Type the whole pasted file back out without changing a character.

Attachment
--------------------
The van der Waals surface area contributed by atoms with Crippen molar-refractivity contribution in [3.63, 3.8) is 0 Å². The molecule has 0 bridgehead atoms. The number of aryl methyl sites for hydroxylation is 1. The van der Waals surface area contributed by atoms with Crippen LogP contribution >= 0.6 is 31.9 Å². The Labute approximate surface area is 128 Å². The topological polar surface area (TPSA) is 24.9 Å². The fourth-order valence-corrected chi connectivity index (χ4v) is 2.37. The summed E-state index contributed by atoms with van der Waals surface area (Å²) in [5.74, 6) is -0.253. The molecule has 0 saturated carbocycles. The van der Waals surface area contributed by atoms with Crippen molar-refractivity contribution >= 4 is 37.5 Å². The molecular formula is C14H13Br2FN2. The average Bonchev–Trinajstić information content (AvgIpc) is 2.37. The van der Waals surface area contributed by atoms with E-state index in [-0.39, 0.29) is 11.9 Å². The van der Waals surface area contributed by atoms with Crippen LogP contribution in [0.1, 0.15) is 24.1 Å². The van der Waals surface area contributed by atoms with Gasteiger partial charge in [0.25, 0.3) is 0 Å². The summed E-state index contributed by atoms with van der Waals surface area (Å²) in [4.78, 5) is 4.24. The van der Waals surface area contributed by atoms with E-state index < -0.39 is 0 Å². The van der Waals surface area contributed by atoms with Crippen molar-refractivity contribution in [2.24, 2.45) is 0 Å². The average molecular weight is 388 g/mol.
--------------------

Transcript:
The van der Waals surface area contributed by atoms with Crippen molar-refractivity contribution in [3.63, 3.8) is 0 Å². The molecule has 0 bridgehead atoms. The number of aryl methyl sites for hydroxylation is 1. The van der Waals surface area contributed by atoms with Crippen LogP contribution >= 0.6 is 31.9 Å². The Labute approximate surface area is 128 Å². The topological polar surface area (TPSA) is 24.9 Å². The fourth-order valence-corrected chi connectivity index (χ4v) is 2.37. The summed E-state index contributed by atoms with van der Waals surface area (Å²) in [5.74, 6) is -0.253. The molecule has 0 saturated carbocycles. The van der Waals surface area contributed by atoms with Crippen molar-refractivity contribution >= 4 is 37.5 Å². The molecular formula is C14H13Br2FN2. The average Bonchev–Trinajstić information content (AvgIpc) is 2.37. The van der Waals surface area contributed by atoms with E-state index in [-0.39, 0.29) is 11.9 Å². The van der Waals surface area contributed by atoms with Crippen LogP contribution in [0.1, 0.15) is 24.1 Å². The van der Waals surface area contributed by atoms with Gasteiger partial charge in [0.25, 0.3) is 0 Å². The summed E-state index contributed by atoms with van der Waals surface area (Å²) in [4.78, 5) is 4.24. The van der Waals surface area contributed by atoms with E-state index < -0.39 is 0 Å². The van der Waals surface area contributed by atoms with Crippen molar-refractivity contribution in [2.24, 2.45) is 0 Å². The average molecular weight is 388 g/mol.